A+ R A-

Fantastic Freelancing: Escaping the Rat Race and Going It Alone

Are you fed up of being stuck in the rat race? The long commutes to and from work, being micromanaged by an angry boss, and spending the best years of your life earning lots of money for a faceless corporation? You’re not alone, millions of people across the globe have decided to pack in their day job and go it alone instead, working on something they much prefer and gives them far better job satisfaction. Starting a business is a good way to go, the only trouble here is that it can take a significant sum of money to get started. Freelancing on the other hand enables you to earn cash pretty much right away, from home and without a whole lot of extra expenses. Here’s what you need to know about going freelance.

Start off part time

If you’re fed up with your job, it’s tempting to want to quit there and then so you never have to deal with it again. But it’s risky doing that, particularly if you want to become a freelancer as it can take a little time to pick up. Start off by building up your reputation by working part time or around your current working hours. Join a freelancing website, and do as much work as you can so that you’re improving your score. A good score means clients are more likely to choose you to work with when you bid on their job. It also gives you chance to secure some of your own clients, that way you have some form of job security and income when you eventually quit.

Get your finances right

While making the change might mean a drop in money at first, in time you could end up earning far more than you did as an employee. When you work for a company on a set wage, you’re always going to earn that amount regardless of how much work you do during your hours or how hard you work. As a self employed person, your earnings aren’t capped so essentially the sky’s the limit. Just be aware that it can take time to properly get the ball rolling, make sure you can afford to pay your bills on slower months or in the beginning, Having some savings as a buffer can be invaluable.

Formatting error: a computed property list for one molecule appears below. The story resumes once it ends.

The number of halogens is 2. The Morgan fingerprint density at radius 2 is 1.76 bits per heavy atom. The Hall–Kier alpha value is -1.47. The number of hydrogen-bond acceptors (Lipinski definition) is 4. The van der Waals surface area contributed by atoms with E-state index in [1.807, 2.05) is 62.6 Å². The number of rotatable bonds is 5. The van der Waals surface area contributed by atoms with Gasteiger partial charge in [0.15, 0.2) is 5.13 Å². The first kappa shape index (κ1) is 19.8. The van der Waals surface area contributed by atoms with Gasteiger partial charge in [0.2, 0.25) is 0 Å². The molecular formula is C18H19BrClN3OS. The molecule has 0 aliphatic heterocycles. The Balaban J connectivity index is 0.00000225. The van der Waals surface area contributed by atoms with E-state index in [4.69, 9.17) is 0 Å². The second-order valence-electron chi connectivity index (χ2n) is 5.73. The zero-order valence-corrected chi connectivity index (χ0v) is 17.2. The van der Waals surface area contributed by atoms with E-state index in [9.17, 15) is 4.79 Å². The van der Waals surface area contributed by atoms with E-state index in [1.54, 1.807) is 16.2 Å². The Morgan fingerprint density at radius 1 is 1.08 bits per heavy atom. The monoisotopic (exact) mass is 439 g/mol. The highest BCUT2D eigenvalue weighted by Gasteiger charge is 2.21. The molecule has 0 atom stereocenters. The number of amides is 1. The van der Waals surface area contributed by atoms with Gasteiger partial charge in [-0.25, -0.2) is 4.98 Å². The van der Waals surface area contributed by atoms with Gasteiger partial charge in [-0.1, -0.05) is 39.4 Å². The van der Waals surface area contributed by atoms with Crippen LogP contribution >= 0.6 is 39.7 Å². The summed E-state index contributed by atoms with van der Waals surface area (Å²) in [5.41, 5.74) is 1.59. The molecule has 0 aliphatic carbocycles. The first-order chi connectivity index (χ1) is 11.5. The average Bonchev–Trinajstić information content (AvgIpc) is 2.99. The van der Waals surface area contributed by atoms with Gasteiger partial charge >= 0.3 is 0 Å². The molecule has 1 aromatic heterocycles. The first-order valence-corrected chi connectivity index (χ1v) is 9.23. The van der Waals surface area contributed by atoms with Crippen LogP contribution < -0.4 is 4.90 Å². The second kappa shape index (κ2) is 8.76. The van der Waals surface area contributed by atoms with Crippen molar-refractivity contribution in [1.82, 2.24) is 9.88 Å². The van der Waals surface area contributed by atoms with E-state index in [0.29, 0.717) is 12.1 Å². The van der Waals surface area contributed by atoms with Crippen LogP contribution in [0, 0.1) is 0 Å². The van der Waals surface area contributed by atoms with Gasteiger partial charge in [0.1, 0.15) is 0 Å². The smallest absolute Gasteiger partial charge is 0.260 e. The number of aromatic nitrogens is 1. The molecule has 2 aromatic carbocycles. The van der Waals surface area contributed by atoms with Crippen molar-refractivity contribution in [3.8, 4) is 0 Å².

Keep it professional

As a freelancer, you don’t have to get up at the crack of dawn, put on a suit and go to work in a fancy looking office to earn your living. However, you’re still a professional and what you do is your livelihood, so you need to run your affairs as a professional business would. Get the right software, accounting programs will keep your finances in order, and email software can help to keep you efficient and productive. Depending on what you do, you might need software to send large files such as videos, photos and text to clients. Work out what you need, and be sure these things are all in place. You might also want to renovate your home office space, making it a pleasant place to spend time and encourage productivity.

Have you made the leap from worker to freelancer? What advice would you give to others looking to do the same?

Business Web Sites